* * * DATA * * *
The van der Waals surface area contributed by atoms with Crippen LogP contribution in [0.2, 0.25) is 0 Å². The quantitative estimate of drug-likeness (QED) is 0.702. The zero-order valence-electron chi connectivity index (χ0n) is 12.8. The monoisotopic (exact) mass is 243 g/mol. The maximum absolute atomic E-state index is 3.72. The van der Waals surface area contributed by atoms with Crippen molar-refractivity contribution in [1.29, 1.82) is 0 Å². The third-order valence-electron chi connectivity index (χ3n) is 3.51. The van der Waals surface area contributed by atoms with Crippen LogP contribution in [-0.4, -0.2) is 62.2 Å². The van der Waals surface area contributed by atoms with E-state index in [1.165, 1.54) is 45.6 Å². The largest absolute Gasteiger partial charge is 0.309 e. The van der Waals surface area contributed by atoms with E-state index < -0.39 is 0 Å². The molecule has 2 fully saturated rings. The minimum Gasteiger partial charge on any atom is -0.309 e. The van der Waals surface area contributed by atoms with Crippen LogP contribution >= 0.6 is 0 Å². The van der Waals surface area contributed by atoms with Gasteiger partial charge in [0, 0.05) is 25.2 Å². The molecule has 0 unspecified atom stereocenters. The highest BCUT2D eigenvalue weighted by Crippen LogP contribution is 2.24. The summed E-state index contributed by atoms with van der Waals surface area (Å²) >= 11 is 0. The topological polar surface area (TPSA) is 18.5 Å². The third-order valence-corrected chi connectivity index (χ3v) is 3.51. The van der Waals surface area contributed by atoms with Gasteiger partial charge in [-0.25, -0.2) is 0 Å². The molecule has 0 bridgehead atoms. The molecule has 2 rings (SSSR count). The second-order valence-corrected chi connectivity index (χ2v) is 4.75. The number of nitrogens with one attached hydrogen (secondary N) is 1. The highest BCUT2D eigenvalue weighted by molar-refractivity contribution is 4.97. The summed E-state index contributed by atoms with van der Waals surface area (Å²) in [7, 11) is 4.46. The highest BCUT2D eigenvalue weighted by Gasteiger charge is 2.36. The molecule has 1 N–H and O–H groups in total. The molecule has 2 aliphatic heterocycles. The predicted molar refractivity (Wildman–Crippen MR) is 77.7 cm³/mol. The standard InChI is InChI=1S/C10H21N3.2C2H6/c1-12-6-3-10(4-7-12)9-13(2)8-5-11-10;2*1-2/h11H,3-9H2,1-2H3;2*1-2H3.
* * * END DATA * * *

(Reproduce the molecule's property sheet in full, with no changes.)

The van der Waals surface area contributed by atoms with Crippen LogP contribution in [0.2, 0.25) is 0 Å². The quantitative estimate of drug-likeness (QED) is 0.702. The zero-order valence-electron chi connectivity index (χ0n) is 12.8. The monoisotopic (exact) mass is 243 g/mol. The maximum absolute atomic E-state index is 3.72. The van der Waals surface area contributed by atoms with Crippen molar-refractivity contribution in [1.29, 1.82) is 0 Å². The third-order valence-electron chi connectivity index (χ3n) is 3.51. The van der Waals surface area contributed by atoms with Crippen LogP contribution in [-0.4, -0.2) is 62.2 Å². The van der Waals surface area contributed by atoms with E-state index in [1.165, 1.54) is 45.6 Å². The largest absolute Gasteiger partial charge is 0.309 e. The van der Waals surface area contributed by atoms with E-state index < -0.39 is 0 Å². The molecule has 2 fully saturated rings. The minimum Gasteiger partial charge on any atom is -0.309 e. The van der Waals surface area contributed by atoms with Crippen LogP contribution >= 0.6 is 0 Å². The van der Waals surface area contributed by atoms with Gasteiger partial charge in [0, 0.05) is 25.2 Å². The molecule has 0 unspecified atom stereocenters. The highest BCUT2D eigenvalue weighted by Crippen LogP contribution is 2.24. The summed E-state index contributed by atoms with van der Waals surface area (Å²) >= 11 is 0. The topological polar surface area (TPSA) is 18.5 Å². The third-order valence-corrected chi connectivity index (χ3v) is 3.51. The van der Waals surface area contributed by atoms with Gasteiger partial charge in [-0.25, -0.2) is 0 Å². The molecule has 0 bridgehead atoms. The molecule has 2 rings (SSSR count). The second-order valence-corrected chi connectivity index (χ2v) is 4.75. The number of nitrogens with one attached hydrogen (secondary N) is 1. The highest BCUT2D eigenvalue weighted by molar-refractivity contribution is 4.97. The summed E-state index contributed by atoms with van der Waals surface area (Å²) in [7, 11) is 4.46. The highest BCUT2D eigenvalue weighted by Gasteiger charge is 2.36. The molecule has 1 N–H and O–H groups in total. The molecule has 2 aliphatic heterocycles. The predicted molar refractivity (Wildman–Crippen MR) is 77.7 cm³/mol. The standard InChI is InChI=1S/C10H21N3.2C2H6/c1-12-6-3-10(4-7-12)9-13(2)8-5-11-10;2*1-2/h11H,3-9H2,1-2H3;2*1-2H3.